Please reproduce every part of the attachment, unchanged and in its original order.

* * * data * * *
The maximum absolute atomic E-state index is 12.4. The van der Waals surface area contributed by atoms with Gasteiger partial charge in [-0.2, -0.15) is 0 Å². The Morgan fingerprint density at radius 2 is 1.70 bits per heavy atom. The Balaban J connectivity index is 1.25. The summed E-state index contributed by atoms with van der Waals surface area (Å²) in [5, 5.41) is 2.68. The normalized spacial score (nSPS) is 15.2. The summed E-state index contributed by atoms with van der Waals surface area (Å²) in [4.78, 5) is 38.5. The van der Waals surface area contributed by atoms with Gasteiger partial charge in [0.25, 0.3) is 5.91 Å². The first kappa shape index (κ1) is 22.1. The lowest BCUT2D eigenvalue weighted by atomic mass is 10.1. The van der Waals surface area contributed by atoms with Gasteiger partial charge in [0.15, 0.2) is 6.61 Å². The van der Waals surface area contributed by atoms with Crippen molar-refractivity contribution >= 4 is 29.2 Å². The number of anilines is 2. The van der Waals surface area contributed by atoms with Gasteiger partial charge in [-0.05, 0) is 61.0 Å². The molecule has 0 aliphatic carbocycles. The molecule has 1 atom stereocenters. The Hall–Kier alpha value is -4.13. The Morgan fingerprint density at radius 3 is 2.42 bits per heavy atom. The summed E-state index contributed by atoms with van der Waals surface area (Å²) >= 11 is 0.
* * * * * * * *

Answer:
The maximum absolute atomic E-state index is 12.4. The van der Waals surface area contributed by atoms with Gasteiger partial charge in [-0.2, -0.15) is 0 Å². The Morgan fingerprint density at radius 2 is 1.70 bits per heavy atom. The Balaban J connectivity index is 1.25. The summed E-state index contributed by atoms with van der Waals surface area (Å²) in [5, 5.41) is 2.68. The normalized spacial score (nSPS) is 15.2. The summed E-state index contributed by atoms with van der Waals surface area (Å²) in [4.78, 5) is 38.5. The van der Waals surface area contributed by atoms with Gasteiger partial charge in [0.25, 0.3) is 5.91 Å². The first kappa shape index (κ1) is 22.1. The lowest BCUT2D eigenvalue weighted by atomic mass is 10.1. The van der Waals surface area contributed by atoms with Gasteiger partial charge in [0.15, 0.2) is 6.61 Å². The van der Waals surface area contributed by atoms with Crippen molar-refractivity contribution >= 4 is 29.2 Å². The number of anilines is 2. The van der Waals surface area contributed by atoms with Gasteiger partial charge in [-0.05, 0) is 61.0 Å². The molecule has 0 aliphatic carbocycles. The molecule has 1 atom stereocenters. The Hall–Kier alpha value is -4.13. The Morgan fingerprint density at radius 3 is 2.42 bits per heavy atom. The summed E-state index contributed by atoms with van der Waals surface area (Å²) >= 11 is 0.